“You never know what couples are like when they’re alone.” 

Thus speaks one of the characters in Donald Margulies’ Dinner With Friends, a play which allows us, the audience, to see what its two couples are like behind closed doors. Like flies on the fourth wall, we observe Gabe and Karen’s (and Tom and Beth’s) most private moments.  We also see each couple as they see the other, and what they see is often quite different from the other couple’s intimate reality.

Gabe and Karen have invited their two closest married friends for dinner, but Beth arrives sans Tom.  With their and her kids upstairs watching a video and Gabe and Karen going on about this and that, Beth suddenly breaks down and confesses that Tom is not really away on business.  He’s left her, after 12 years of marriage, for a stewardess.  (Actually, she’s a travel agent, but Beth refuses to afford her that slightly more prestigious title.) Gabe and Karen are aghast. Tom and Gabe have been best friends since college, and Gabe and Karen introduced Beth to Tom a dozen summers ago.

Tom shows up later to tell his side of the story, and in Rashomon fashion, each has an entirely different take on reality.  Whereas Beth sees Tom’s affair with the “stewardess” as an unjustified betrayal, Tom views this as a logical consequence of Beth’s coldness. She never touches him anymore, he tells his friends. Tom even performed an experiment to prove this. For a week, he refrained from touching her, to see if she would give him a simple caress.  She didn’t.

Ironically, Tom and Beth’s sex life is hotter than ever, as we see for ourselves when a fight in the bedroom leads to passion of a different sort.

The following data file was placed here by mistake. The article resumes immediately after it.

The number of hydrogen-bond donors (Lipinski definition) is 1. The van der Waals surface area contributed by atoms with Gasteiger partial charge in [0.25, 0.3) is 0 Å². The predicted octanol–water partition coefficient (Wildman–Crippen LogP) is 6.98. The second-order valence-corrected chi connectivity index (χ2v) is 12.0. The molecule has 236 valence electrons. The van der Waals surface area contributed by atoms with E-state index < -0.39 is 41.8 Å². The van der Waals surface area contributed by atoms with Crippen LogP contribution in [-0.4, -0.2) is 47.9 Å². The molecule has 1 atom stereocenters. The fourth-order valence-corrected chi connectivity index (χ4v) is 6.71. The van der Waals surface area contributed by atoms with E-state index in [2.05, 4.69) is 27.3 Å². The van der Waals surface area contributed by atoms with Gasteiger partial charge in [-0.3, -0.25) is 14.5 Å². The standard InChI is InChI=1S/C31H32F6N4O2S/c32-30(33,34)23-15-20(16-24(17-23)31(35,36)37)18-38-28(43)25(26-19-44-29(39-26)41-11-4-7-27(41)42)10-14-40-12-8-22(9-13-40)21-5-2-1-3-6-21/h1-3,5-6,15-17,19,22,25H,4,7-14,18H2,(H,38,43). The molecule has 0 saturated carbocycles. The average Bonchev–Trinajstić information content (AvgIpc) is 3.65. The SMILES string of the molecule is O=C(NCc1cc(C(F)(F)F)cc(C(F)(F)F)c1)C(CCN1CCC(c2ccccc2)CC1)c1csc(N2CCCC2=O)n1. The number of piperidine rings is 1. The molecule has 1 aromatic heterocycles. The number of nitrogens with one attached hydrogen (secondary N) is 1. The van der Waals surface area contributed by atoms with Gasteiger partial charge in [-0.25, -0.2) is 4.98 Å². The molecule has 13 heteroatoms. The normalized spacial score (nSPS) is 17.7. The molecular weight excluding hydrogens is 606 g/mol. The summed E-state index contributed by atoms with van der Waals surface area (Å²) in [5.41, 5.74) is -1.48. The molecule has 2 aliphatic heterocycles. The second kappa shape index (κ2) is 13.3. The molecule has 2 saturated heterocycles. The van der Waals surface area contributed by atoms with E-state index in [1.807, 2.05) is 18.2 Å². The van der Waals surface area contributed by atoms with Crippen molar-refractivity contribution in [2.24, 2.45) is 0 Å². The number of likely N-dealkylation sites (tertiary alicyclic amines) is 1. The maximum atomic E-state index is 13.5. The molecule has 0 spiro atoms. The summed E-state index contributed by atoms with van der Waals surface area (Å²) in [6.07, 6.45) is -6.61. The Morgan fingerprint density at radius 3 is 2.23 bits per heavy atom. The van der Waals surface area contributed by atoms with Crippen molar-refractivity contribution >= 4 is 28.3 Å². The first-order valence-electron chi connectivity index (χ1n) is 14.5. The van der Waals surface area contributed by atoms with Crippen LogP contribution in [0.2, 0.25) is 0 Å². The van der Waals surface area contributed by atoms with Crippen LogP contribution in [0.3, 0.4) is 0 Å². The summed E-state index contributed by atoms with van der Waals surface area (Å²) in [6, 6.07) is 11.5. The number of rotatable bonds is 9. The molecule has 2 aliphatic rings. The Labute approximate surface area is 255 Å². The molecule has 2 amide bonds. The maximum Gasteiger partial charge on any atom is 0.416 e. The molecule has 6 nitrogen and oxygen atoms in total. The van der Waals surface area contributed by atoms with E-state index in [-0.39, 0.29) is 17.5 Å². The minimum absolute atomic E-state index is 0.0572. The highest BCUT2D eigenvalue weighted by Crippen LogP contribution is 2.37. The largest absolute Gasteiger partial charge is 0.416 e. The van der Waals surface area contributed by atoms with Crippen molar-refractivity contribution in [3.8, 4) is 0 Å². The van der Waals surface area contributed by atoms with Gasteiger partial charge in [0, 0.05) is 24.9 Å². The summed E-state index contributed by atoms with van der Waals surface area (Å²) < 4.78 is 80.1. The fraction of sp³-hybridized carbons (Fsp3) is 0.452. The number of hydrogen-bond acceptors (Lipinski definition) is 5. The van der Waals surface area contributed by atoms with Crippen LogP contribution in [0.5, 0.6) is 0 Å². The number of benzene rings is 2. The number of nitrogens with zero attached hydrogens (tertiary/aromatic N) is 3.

A flashback to the day Beth was introduced to Tom at Gabe and Karen’s summer house in Martha’s Vineyard reveals just how much Gabe and Karen have invested in Tom and Beth’s becoming a couple.  No wonder each of them (and especially Karen) feels personally betrayed by their friends’ breakup.  There may even be a bit of jealousy there, especially after Beth too finds a lover.  With both Tom and Beth enjoying the best sex of their lives, how can an old married couple find similar excitement in the bedroom?

Just how much Margulies’ 2000 Pulitzer Prize-winning play rings true was proven by the comments of the 70somethings watching Theatre 40’s excellent production. Despite being twice the age of the actors on stage, they clearly were seeing younger versions of themselves and their friends in Margulies’ two couples.

Making a welcome return to Theatre 40’s stage are Grinnell Morris and Julie  Lancaster, who gave by far the standout performances in last season’s Dangerous Corner.  Here they do equally fine work as Gabe and Karen, whose happy marriage may have its own cracks under the surface. Garrett McKechnie and Dee Ann Newkirk get the more “colorful” roles of the mismatched Tom and Beth, and both are excellent. McKechnie makes clear Tom’s frustration at having a “cold fish” for a wife, and Newkirk proves that Beth is no cold fish in a scene in which she waxes rapturous about her new lover’s talents in the bedroom.

Laura James is a director who clearly knows how to get the best from her actors. Paramount in the quartet’s performances is just how natural they are.  All four are listening, and responding in a way which is never less than spontaneous. All pass the StageSceneLA acting test (if you walked past them, you would never for a moment guess that they were performing a scene) with flying colors.

Jeff G. Rack’s set design looks good and works well for the play’s six different locations, though I couldn’t help wishing for a way to make scene changes swifter without having stagehands work so hard at moving furniture.  Meghan Hong’s lighting and Yasmeen Mustaklim’s costumes are both first-rate.  Tyler Townsend’s sound design works well for background noises, though in the first scene’s exchanges between parents and off-stage children the kid’s voices are too obviously being turned on and off.

Those in search of grownup entertainment featuring fine, thought-provoking writing and terrific performances could not do better than to enjoy dinner … no, make that an evening of theater … with these friends.

Theatre 40, 241 S. Moreno Dr., Beverly Hills.

–Steven Stanley
April 23, 2008
Photos: Ed Krieger

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